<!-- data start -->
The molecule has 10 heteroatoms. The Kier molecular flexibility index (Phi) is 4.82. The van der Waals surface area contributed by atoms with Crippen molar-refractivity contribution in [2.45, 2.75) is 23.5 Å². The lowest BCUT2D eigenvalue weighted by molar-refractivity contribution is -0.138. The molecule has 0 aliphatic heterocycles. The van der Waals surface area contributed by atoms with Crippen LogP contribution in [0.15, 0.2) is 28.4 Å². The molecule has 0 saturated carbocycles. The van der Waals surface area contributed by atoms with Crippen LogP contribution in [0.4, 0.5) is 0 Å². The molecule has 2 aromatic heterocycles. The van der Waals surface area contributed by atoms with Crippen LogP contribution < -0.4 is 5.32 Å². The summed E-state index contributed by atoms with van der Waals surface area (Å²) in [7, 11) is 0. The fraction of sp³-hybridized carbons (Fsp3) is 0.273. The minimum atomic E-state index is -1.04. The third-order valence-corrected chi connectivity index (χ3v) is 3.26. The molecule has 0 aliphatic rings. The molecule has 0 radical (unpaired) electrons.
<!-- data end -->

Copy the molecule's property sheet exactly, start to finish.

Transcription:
The molecule has 10 heteroatoms. The Kier molecular flexibility index (Phi) is 4.82. The van der Waals surface area contributed by atoms with Crippen molar-refractivity contribution in [2.45, 2.75) is 23.5 Å². The lowest BCUT2D eigenvalue weighted by molar-refractivity contribution is -0.138. The molecule has 0 aliphatic heterocycles. The van der Waals surface area contributed by atoms with Crippen LogP contribution in [0.15, 0.2) is 28.4 Å². The molecule has 0 saturated carbocycles. The van der Waals surface area contributed by atoms with Crippen LogP contribution in [0.4, 0.5) is 0 Å². The molecule has 2 aromatic heterocycles. The van der Waals surface area contributed by atoms with Crippen LogP contribution < -0.4 is 5.32 Å². The summed E-state index contributed by atoms with van der Waals surface area (Å²) in [7, 11) is 0. The fraction of sp³-hybridized carbons (Fsp3) is 0.273. The minimum atomic E-state index is -1.04. The third-order valence-corrected chi connectivity index (χ3v) is 3.26. The molecule has 0 aliphatic rings. The molecule has 0 radical (unpaired) electrons.